Happy New Year! I am reflecting on my writing goals for this year, and I want to share my new resolution with you:  exploring different kinds of writing!

Rosa Easton reading her poem Mother Who Are you at Peninsula Library

For this year’s Palos Verdes Library District Anthology 2017, Voices From the Peninsula, I wrote a poem called “Mother Who Are You.” It was in response to a poem that my daughter, Claire, wrote about me called “Assimilation in Seven Parts.” I imitated her style and some phrases, and tried to respond to the questions I thought she presented in her poem.

I consulted with my poet friend, Tanya Ko Hong. I read it out loud this week at the library and it felt great! Several people approached me afterward saying it resonated with them, especially the last line. Let me know if it does with you too.

Rosa Kwon Easton

after my daughter’s poem about me, Assimilation in Seven Parts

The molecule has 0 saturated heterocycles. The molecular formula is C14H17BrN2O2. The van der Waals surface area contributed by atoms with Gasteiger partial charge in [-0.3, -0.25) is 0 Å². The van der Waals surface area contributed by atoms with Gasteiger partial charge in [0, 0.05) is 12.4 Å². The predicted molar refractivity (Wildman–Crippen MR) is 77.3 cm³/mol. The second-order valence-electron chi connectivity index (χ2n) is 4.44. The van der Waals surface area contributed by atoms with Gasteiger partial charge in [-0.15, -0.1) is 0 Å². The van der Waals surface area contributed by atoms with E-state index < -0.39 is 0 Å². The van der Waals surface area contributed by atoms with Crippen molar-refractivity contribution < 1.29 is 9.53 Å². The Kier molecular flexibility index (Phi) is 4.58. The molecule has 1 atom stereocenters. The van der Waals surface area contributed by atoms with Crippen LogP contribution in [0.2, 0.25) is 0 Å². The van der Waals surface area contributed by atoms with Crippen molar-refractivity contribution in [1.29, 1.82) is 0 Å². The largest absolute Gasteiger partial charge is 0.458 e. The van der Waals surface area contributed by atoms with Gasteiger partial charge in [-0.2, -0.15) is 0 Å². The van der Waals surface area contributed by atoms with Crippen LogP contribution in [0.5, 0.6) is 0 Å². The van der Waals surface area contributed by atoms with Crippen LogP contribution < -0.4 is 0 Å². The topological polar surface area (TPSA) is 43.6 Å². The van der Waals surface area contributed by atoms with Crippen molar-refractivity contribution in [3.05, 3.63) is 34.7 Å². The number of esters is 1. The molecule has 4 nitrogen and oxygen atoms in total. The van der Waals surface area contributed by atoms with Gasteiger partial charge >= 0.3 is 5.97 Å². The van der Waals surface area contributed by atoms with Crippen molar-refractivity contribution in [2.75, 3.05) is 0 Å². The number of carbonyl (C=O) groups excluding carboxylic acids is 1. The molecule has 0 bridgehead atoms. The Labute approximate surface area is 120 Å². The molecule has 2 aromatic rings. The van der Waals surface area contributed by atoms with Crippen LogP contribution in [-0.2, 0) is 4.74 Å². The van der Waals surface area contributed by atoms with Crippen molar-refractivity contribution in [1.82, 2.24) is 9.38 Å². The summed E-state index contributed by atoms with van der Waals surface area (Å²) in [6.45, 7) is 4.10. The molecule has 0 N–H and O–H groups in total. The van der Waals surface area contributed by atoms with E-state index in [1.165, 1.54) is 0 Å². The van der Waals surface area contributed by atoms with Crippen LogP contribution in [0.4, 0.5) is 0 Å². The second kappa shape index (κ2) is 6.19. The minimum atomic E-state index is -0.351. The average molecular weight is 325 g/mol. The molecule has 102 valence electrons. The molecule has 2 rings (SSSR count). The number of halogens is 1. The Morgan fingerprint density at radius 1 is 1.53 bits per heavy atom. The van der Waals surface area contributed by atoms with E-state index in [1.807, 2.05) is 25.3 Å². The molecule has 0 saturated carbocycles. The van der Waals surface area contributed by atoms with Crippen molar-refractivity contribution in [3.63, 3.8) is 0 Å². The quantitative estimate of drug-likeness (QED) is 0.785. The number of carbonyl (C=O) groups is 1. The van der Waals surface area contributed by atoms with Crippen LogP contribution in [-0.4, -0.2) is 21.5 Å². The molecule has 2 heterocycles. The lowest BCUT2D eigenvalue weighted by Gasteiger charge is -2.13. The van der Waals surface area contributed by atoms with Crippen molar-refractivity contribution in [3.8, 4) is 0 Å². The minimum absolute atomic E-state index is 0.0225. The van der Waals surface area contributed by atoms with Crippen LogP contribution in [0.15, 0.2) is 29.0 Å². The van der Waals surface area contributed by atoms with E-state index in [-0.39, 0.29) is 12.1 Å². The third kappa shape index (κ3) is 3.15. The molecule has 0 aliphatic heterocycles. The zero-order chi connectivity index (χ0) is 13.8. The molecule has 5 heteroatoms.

I am a girl
frozen in time 1971
Haewon who was me
age seven
who learned about America
borrowing books
TV shows
can I be Marcia in The Brady Bunch?
you ask assimilation
what does it mean?
choose a new land
ignore the other
hot dogs over rice
apple pie over kimchi
Hankook saram, Mikook saram?
who are you?
assimilation to me
becoming like others
want to fit in
recite Dick & Jane
drawing laughter
sometimes sneers
from teachers
pale as ghosts
assimilation means
a playground
I would leave
to one that
would leave me
hungry for a name
easy to pronounce
Haewon became
picked from American
baby name book
assimilation is choosing
potential identities
try that color
suits for a time
enemy chanting
Chinese dirty knees
put on that face
others recommend
you become that person
inside and out
I am that person
I don’t even question
assimilation to me
having my hapa children
half-full or half-empty
or are they double
like I was
or am
a new generation
less defined
my daughter wrote a poem
Umma, who are you?
I am curious
how about you?

I hid in shame
but you didn’t forget
my name is Haewon
meaning graceful princess
your name is Heewon
hope everlasting
stories buried in time
memories that are mine
now yours to keep
with gratitude I weep


Rosa K. Easton and friends at Peninsula Library

Have a comment? I’d love to read it! Leave a note below or at Facebook and let me know what’s on your mind.

Rosa Kwon Easton